If you thought the canopy looked be like a greenhouse, you’re right. Ford thought so to, they even fitted a louvre vent window like the ones seen on potting shed to the rear of the canopy.
The pièce de résistance is the rear of the car. The purpose of the four chrome, er, pipes? is beyond me. Jet engines? Hideously polluting exhaust pipes? Waste cans to throw your big gulp into? Any ideas, let me know 🙂
Wow that is one ugly car. I think the tubes could have been fitted with some stolen JATO Jet packs for a little boost . Did it have a pop-up rudder ? Don’t tell me those clowns at Ford forgot the rudder.
For an extra exciting driving experience you could just ignite one JATO tube on the left or right side while motoring up a freeway at night. I’ve always wanted to do a donut on a freeway.
Yeah, JATO packs seem like the best option. Maybe this is how the myth of the rocket assisted car taking off and burying itself in the side of a mountain started? Have you ever seen the top Gear winter Olympics episode where they launch a mini down a ski jump with rocket assist. It didn’t go far but it looked impressive.
Donuts on a freeway sounds like a laugh, provided you don’t do too many and forget which way to go afterwards!
OK don’t laugh at me but as the worlds least authority on popular culture and television. Thank you for letting me know that their is something called “TOP Gear”. My guess is that it is a TV show. Am I right?
OK..go ahead an laugh. I won’t hear you any way.
No laughing. Yes, Top Gear is a British show with american, Australian (etc) spin-offs. It used to be a straight review of cars show, but under Jeremy Clarkson it’s bloomed into a wild beast drawing 350 million viewers around the world (they claim). It’s on BBC America, if you get that channel. They do things like drive to the north pole and launch cars on rockets (http://www.youtube.com/watch?v=_b4WzWFKQ20). It’s very funny and sees me through my morning bash on a treadmill.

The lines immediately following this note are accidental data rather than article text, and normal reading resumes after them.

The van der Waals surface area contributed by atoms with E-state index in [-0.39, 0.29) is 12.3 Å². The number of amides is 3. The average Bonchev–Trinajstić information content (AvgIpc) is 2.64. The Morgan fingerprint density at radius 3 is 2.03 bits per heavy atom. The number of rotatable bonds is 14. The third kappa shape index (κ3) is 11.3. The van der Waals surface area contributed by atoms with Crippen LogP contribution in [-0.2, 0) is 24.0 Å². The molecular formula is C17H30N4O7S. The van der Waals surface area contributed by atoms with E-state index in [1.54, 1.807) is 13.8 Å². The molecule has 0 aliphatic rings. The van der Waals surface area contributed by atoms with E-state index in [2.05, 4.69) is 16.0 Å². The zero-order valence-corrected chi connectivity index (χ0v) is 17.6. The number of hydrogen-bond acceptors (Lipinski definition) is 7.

It’s a standing joke that the show has a bigger budget than the actual UK space program.
I’ve never known how to judge cars. Mostly I go by color. If it’s a nice color, then I’m happy with it. Ugly? I just don’t know, although I can sure tell practical from silly. Like, is it a freaky terrarium, and how am I ever going to be able to wash the mud off it after a trip to the lake, and how will it corner?
For good-looking cars, I tend to like the big sedans of the early 1950s–great, pillowy behemoths. Or the sports cars of the 1930s–shazzam!
I have noticed that the cars you feature in your header are very handsome.
In fact, your whole blog is good-looking, and seems very practical to me. For instance, I had no trouble at all just now when I swabbed my monitor screen. 🙂
I’ve always had an opinion on what makes an ugly car, but never had the money to avoid them. In fact, if you like the car in the header then you do have a good taste in cars!
Despite my mick-taking of concept cars of the 50s, there were a lot of great cars from that era. My favorites are typically long open top cruisers, but I did have a ’59 Mini which was brilliant.
Glad the monitor swabbing went well 🙂